• Name calling
  • Teasing
  • Using slangs and abusive words
  • Spreading rumors
  • Teasing
  • Making genderist or racist remarks

Victims of it usually have no physical signs of it and thus often face difficulties talking about it to someone. Most bullies use physical and verbal bullying together in order to inflict harm and a sense of shame in the victim.

4. Sexual Bullying

This type can take forms where the person is physically harmed in a sexual manner or even emotional or verbal attacks on a person intended to shame or humiliate them sexually. This type of aggression can change to sexual assault in a short time, where the bully feels the victim is unbale to defend himself/herself. Sexual bullying is often targeted towards women. However, it can occur between the same sexes also. It is not uncommon for women to humiliate other women sexually in manners which insinuates their promiscuity or labels them offensively. Some types of sexual bullying are:

  • Unwanted physical touch
  • Obscene gestures
  • Uninvited exposure
  • Abusive sexual comments

Victims of sexual bullying have high chances of being sexually assaulted or even raped. They are often unable to approach anyone about their problems due to fear of getting ridiculed or being ostracized by society due to the sexual nature of their troubles.

5. Cyber Bullying

This type takes place through the use of electronic means via mobile phones or computers. Individuals can face cyberbullying through emails, text messages, online chats, websites, social media forums and any other form of electronic communication or messaging platforms. Some types of cyberbullying are:

  • Hurtful or abusive text messages, phone calls, emails.
  • Obscene posts, videos and pictures
  • Spreading hurtful rumors about a person
  • Imitating someone or stealing their online identities

Cyberbullying can cause long term emotional and mental trauma. It is also linked with sexual bullying as more people are sexually bullied on the internet, especially women. It is also hard to escape this type as people are almost always connected to the internet nowadays and anyone can engage in cyberbullying.

6. Prejudicial Bullying

Also known as racism bullying, it involves a person getting bullied because of their race, sexual orientation, caste, religion or sex. It is termed as prejudicial as often the bully has a preconceived notion or prejudices against the victim. This type often acts as a precursor to physical, emotional, verbal or even cyber bullying. Types of it are:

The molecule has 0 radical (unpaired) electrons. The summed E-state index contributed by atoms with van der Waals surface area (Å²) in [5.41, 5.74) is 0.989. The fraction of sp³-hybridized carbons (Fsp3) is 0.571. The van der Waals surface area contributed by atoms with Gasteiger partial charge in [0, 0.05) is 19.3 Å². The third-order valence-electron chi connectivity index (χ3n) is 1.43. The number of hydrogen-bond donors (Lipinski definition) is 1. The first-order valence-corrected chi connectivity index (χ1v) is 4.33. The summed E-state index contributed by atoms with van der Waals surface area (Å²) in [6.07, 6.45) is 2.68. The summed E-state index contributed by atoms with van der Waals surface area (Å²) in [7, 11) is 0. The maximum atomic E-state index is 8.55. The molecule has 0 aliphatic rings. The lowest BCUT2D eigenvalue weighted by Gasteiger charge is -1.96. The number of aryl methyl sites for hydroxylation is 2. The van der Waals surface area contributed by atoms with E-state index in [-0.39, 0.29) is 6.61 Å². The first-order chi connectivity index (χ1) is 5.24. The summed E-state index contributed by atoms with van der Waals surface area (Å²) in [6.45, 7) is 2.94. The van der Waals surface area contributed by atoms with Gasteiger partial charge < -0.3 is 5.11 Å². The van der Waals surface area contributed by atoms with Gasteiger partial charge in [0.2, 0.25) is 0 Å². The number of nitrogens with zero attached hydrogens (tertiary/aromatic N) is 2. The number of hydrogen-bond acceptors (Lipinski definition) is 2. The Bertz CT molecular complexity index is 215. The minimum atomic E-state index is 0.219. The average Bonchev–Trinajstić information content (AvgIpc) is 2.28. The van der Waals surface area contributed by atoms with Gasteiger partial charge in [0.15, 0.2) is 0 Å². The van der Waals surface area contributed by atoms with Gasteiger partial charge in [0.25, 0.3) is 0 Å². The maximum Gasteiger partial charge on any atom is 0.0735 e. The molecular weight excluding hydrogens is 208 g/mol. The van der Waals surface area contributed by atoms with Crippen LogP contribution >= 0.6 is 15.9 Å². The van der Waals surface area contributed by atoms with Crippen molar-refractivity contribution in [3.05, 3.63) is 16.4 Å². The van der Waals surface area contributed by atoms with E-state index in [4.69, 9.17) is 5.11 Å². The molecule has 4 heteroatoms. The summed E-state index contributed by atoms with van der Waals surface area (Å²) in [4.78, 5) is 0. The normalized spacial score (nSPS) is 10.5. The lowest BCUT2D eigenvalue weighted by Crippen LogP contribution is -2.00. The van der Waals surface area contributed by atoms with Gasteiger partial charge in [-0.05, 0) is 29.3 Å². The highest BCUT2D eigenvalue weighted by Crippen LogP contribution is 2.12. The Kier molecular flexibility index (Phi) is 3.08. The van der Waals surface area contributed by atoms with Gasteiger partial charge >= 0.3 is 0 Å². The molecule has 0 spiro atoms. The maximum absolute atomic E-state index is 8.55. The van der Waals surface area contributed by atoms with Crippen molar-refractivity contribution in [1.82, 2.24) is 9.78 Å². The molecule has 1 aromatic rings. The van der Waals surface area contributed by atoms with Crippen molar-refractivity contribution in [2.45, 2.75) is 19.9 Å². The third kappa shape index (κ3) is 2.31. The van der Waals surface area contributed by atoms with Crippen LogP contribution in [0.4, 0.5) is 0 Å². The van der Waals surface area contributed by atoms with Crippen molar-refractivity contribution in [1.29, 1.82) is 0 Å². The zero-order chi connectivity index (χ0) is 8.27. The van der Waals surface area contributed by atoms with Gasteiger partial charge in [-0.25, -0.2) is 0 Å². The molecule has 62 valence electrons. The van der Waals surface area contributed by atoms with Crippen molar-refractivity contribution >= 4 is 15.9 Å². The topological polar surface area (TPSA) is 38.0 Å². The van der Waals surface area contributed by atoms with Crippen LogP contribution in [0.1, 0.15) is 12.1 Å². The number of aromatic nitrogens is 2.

• Hate speech or crime towards people of different races, religions, sexes or sexual orientation
  • Body shaming
  • Offensive gestures and use of racial slurs
  • Making fun of people’s religious beliefs
  • Forcing them to accept a particular religion

A person who targets another individual who acts and looks different than others might be unknowingly indulging in prejudicial bullying. Although it might seem trivial at first, this type of aggression often leads to other types like emotional, verbal, physical or even cyber.

Effects Of Bullying

Effects Of Bullying
Bullying


Bullies have a habit of picking the same person over and over again. They view these individuals as weak and easy targets, who have no means of defending themselves. However, bullying can be infectious 5, in terms of the negativity and pain involved. It tends to encompass the person getting bullied, the bully and also the bystanders who are witness to it.

The effects of bullying on the victim are:

  • Feel disconnected from society, work or school
  • Have suicidal thoughts
  • Have problems with their energy levels, appetite, mood and sleep
  • Feel anxious, stressed 6, afraid or depressed
  • Unable to connect with people and form lasting relationships and friendships
  • Avoid any kinds of conflict and feel withdrawn from society

The effects of bullying on the bully are:

  • Display highly aggressive behavior which can prove to hamper their future life
  • Struggle to maintain and develop effective and healthy relationships with people
  • Have problems integrating with society and their professional lives
  • Have low levels of self- confidence or self-esteem
  • Have problems setting their own boundaries

The effects of bullying on bystanders are:

  • Feel afraid, scared or anxious in front of the bully
  • Feel guilty for not protesting against the act
  • Experience peer pressure to participate in the bullying

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Bullying And Mental Health

A 2014 study 7 on bullying found out that people who were subjected to it were more likely to be suffering from “depression, anxiety, fear, and withdrawal from social contacts.” A lot of other studies found out that it can have serious effects on the mental health of a person. Long term effects of it have been directly linked to having excessive amounts of stress, cognitive dissonance and even social alienation. Case studies 8 of people who have been bullied found that these individuals had high levels of the hormone cortisol in their blood. Cortisol is our stress hormone and gets released when we face stressful circumstances for a long period of time. FMRI brain 9 scans of bullied individuals also revealed that their brain chemistry was different from other people who had not faced such circumstances in their lives. Thus, bullying can have lasting and serious impacts on our mental health which can deteriorate if not attended to at the earliest.